"Real" crystals do not grow by stacking unit cells, but by atoms, ions or molecules adsorbing to the surface of the existing crystallite nucleus.
The different possible surfaces of the crystal (those that are different, depending on orientation towards the unit cell (symmetry!) and current outer layer) each have some probability to start growing (first adsorption into a new plane) and some other to keep growing.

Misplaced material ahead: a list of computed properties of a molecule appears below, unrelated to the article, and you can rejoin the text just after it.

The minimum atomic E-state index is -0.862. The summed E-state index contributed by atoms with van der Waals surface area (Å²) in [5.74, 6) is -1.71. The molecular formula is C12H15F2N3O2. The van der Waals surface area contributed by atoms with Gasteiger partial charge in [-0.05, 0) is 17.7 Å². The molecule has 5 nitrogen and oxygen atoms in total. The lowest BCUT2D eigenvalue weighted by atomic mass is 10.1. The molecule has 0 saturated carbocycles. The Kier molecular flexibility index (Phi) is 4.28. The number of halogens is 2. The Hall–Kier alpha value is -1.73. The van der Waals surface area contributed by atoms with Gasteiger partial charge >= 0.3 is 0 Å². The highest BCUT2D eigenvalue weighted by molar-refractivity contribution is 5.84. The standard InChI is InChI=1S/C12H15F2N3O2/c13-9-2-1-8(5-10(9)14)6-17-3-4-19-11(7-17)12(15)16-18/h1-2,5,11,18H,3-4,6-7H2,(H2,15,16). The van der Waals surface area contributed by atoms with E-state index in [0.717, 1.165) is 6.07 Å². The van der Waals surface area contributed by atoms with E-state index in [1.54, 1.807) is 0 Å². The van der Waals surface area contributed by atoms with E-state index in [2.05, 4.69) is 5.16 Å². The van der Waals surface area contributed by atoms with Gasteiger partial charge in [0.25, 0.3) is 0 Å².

These probabilities (i.e. growth rates) depend on kinetics and thermodynamics, and thus are somewhat hard to predict. They also depend not only on the temperature and pressure, but also on the composition of the solution or melt. Their ratios dictate the macroscopic form of the crystal that grows.
Note that there are a lot more planes in a single crystal than the unit cell has outer faces. Typically the very "odd" planes are not so favourable for growth, but that is the reason why a crystal does not have to resemble the form of its unit cell.